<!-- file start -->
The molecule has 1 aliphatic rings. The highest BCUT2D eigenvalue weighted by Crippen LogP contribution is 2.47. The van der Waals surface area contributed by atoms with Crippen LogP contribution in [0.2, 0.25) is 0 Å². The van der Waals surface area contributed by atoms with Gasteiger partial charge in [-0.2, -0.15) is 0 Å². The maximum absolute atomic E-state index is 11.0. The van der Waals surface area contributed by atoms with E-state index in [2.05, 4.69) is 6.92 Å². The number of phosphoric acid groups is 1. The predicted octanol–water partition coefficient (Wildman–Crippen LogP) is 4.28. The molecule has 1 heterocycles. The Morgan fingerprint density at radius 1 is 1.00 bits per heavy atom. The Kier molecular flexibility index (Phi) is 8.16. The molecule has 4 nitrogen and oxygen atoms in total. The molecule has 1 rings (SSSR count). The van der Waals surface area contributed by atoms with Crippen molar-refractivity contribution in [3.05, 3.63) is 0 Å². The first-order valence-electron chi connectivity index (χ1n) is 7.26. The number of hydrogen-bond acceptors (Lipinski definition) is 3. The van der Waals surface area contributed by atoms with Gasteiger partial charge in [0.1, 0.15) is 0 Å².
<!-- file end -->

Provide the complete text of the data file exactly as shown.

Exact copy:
The molecule has 1 aliphatic rings. The highest BCUT2D eigenvalue weighted by Crippen LogP contribution is 2.47. The van der Waals surface area contributed by atoms with Crippen LogP contribution in [0.2, 0.25) is 0 Å². The van der Waals surface area contributed by atoms with Gasteiger partial charge in [-0.2, -0.15) is 0 Å². The maximum absolute atomic E-state index is 11.0. The van der Waals surface area contributed by atoms with E-state index in [2.05, 4.69) is 6.92 Å². The number of phosphoric acid groups is 1. The predicted octanol–water partition coefficient (Wildman–Crippen LogP) is 4.28. The molecule has 1 heterocycles. The Morgan fingerprint density at radius 1 is 1.00 bits per heavy atom. The Kier molecular flexibility index (Phi) is 8.16. The molecule has 4 nitrogen and oxygen atoms in total. The molecule has 1 rings (SSSR count). The van der Waals surface area contributed by atoms with Crippen molar-refractivity contribution in [3.05, 3.63) is 0 Å². The first-order valence-electron chi connectivity index (χ1n) is 7.26. The number of hydrogen-bond acceptors (Lipinski definition) is 3. The van der Waals surface area contributed by atoms with Gasteiger partial charge in [0.1, 0.15) is 0 Å².